“Yes,” M’ric admitted, “but that was probably more to do with being willing to take on a dragon like Trebruth than any innate worth of mine.”

“No one else wanted him?” she asked, amazed.

M’ric looked slightly uncomfortable. “He wasn’t a bronze. Everyone wants the bronze.”

“Except you?”

“No, I wanted the bronze until Treb came for me.” He shrugged. “It’s about the dragon, not the colour.”

“I still didn’t Impress.”

“Trebruth’s still half the size of any other brown here,” M’ric replied. “But if he hadn’t Hatched, I’d rather have gone without.”

Sarenya considered the brown rider’s philosophy as six bronze dragons entered through the high entrance to the cavern, each bearing a white-robed candidate on his neck in addition to his rider. Three browns followed the bronzes in, similarly burdened. She had never met a rider yet who would have traded his mount in for a higher colour, nor even for another dragon of the same. Maybe her dragon had just never Hatched. The thought was melancholy as well as comforting.

C’mine touched her hand to get her attention. “That’s Tarshe,” he said, pointing out a girl with sun-bleached hair and a tan that contrasted strongly with her robe.

The nine big dragons dropped off their riders as well as their passengers before heading for the high ledge to find spaces to perch. Each rider hastened up into the stands, and one of the bronze riders, a tall blond man in an ankle-length black coat, made directly for where Sarenya, M’ric, and C’mine were sitting.

Sarenya thought she heard C’mine mutter something, but it was difficult to tell over the dragons’ swelling voices. With the addition of the last nine males the sound seemed fuller, richer than before: more urgent. As the girls hurried to join the other candidates around the eggs, the hum increased dramatically in volume to the point where it would have been painful had it not been filled with such joyous anticipation. The buzz of conversation died away, slowly at first, and then more rapidly as the expectant atmosphere affected even the most insensitive holder. Watching the eggs intently, Saren found herself holding her breath and clenching her fists on her lap. The strain and yearning on the face of every single candidate was unbearable. She felt C’mine take her left hand, gripping it lightly, but expressing every last ounce of how he felt: his excitement, his nerves, his sorrow that C’los was halfway across the cavern instead of beside him where he belonged. Saren tore her attention away from the shuddering eggs long enough to glance at M’ric. Agusta was as tense on his shoulder as Tarnish was on Saren’s, and the brown rider’s eyes were keen. Sarenya reached for his hand, but he beat her to it, wrapping his long fingers around hers, and holding on tight. Agusta and Tarnish took flight as one, as if in disgust, but Sarenya noticed more fire-lizards than just her bronze and M’ric’s queen rise to join the dragons high above.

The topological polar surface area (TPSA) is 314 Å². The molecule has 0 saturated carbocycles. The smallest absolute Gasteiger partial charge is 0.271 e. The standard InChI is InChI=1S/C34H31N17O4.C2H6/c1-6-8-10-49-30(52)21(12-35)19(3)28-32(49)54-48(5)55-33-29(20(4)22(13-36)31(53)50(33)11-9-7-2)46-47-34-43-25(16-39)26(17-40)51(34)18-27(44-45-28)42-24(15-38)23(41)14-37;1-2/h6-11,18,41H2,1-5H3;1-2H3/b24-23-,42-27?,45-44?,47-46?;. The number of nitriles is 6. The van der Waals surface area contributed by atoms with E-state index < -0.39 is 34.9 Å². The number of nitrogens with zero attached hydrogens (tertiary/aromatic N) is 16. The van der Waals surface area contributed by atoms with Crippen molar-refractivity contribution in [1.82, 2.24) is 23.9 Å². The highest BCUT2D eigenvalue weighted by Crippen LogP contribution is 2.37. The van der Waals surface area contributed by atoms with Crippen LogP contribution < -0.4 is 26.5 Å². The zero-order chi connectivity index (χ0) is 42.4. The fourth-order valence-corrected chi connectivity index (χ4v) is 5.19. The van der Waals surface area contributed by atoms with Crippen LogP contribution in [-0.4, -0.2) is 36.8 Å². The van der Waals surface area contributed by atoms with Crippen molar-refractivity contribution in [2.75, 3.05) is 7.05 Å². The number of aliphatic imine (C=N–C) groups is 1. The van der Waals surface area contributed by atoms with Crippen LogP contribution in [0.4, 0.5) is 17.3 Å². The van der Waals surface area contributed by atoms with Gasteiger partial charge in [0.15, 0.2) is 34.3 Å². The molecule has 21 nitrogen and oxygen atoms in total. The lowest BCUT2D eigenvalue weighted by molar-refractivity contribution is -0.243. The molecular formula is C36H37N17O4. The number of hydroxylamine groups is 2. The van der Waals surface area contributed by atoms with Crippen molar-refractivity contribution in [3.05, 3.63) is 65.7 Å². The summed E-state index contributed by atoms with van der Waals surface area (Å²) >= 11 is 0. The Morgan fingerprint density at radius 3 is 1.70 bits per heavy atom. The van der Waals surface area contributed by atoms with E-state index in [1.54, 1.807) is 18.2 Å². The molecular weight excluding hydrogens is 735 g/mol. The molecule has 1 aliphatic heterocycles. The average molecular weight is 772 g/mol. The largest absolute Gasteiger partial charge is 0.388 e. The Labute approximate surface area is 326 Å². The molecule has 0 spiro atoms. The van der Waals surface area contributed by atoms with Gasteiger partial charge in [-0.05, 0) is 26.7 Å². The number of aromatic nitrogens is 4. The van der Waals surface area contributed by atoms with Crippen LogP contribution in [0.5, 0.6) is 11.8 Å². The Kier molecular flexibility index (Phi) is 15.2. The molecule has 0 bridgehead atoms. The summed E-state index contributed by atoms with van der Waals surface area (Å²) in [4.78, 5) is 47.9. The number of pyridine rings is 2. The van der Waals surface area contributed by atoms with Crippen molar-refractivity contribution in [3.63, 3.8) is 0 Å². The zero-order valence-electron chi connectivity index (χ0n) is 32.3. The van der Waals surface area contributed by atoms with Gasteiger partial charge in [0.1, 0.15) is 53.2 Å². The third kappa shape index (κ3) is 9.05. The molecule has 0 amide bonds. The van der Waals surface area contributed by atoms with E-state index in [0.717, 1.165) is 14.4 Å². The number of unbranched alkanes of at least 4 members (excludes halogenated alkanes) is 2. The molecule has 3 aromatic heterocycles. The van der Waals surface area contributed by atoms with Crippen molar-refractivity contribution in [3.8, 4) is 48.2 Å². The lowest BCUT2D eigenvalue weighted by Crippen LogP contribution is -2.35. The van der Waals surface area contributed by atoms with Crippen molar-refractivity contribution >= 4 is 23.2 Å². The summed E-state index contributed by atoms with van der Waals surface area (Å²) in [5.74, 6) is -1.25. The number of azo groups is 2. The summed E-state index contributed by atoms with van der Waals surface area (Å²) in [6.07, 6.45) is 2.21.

The dragons’ song grew until it seemed it could surely grow no more, building to an incredible crescendo while the eggs shivered and shuddered as if the ground itself were shaking beneath them, and then, abruptly, the hum ceased, and in the instant of absolute silence that followed, the snap of breaking shell seemed as loud as a clap of thunder.

The top of an egg standing on end near the centre of the clutch shattered outwards with the force of a blow from within. Next to it, big chunks of shell flaked off another egg. A split ran the length of a third as its occupant fought to escape. But it was a fourth egg, standing in the shadow of the big golden shell of the queen, that gave a little jerk, shuddered once, and collapsed into shards.


‘Hatchling’ by Lauri Williamson

The shrill cry that pierced the air was heartbreaking: a wail of incredible longing, impossible need. Amidst the wreckage, a dragonet stumbled to its feet: dark and wet with egg fluids, ungainly, awkward, lost. With her Craft’s instinctive eye for sizing up a newborn, Sarenya guessed that the hatchling measured six or seven feet from the tip of its nose to the forked end of its tail. It extended its wings, and the light shining through the translucent sail revealed its colour. He was blue, a dark steel blue; the colour of his hide became clearer as the heat of the sand evaporated the egg-fluid. He raised his head, focusing with visible difficulty until the brilliant white of the candidates’ robes gave him purpose.

As the blue hatchling blundered towards his goal, a second shell disintegrated, then two more in quick succession. An awkward green, a spindly brown, and another dragonet whose colour was not immediately obvious came crying into the world. Another green, Sarenya thought, but the tears in her eyes blurred her vision, and she blinked furiously to clear them away. The dragonets’ thin, high voices were painful on ears and heart alike, and the distance from shell to candidates seemed too far for their staggering legs to carry them.